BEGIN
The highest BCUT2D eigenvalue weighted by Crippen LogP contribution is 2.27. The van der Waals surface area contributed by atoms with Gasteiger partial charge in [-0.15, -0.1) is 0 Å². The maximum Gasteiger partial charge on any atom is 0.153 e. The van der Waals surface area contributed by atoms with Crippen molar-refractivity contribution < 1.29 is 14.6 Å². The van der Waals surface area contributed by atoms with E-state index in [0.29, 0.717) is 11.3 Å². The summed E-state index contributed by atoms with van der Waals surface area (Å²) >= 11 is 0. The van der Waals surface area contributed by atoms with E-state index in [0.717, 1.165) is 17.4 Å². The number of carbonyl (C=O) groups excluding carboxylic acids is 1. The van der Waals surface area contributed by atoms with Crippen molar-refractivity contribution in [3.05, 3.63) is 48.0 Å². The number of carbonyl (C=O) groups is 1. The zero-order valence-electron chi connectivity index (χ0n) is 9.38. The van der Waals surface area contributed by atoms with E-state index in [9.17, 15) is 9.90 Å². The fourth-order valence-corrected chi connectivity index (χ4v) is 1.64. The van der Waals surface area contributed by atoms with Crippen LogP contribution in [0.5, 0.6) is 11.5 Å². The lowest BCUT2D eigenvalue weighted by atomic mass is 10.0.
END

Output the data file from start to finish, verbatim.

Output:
The highest BCUT2D eigenvalue weighted by Crippen LogP contribution is 2.27. The van der Waals surface area contributed by atoms with Gasteiger partial charge in [-0.15, -0.1) is 0 Å². The maximum Gasteiger partial charge on any atom is 0.153 e. The van der Waals surface area contributed by atoms with Crippen molar-refractivity contribution < 1.29 is 14.6 Å². The van der Waals surface area contributed by atoms with E-state index in [0.29, 0.717) is 11.3 Å². The summed E-state index contributed by atoms with van der Waals surface area (Å²) >= 11 is 0. The van der Waals surface area contributed by atoms with E-state index in [0.717, 1.165) is 17.4 Å². The number of carbonyl (C=O) groups excluding carboxylic acids is 1. The van der Waals surface area contributed by atoms with Crippen molar-refractivity contribution in [3.05, 3.63) is 48.0 Å². The number of carbonyl (C=O) groups is 1. The zero-order valence-electron chi connectivity index (χ0n) is 9.38. The van der Waals surface area contributed by atoms with E-state index in [9.17, 15) is 9.90 Å². The fourth-order valence-corrected chi connectivity index (χ4v) is 1.64. The van der Waals surface area contributed by atoms with Crippen LogP contribution in [0.5, 0.6) is 11.5 Å². The lowest BCUT2D eigenvalue weighted by atomic mass is 10.0.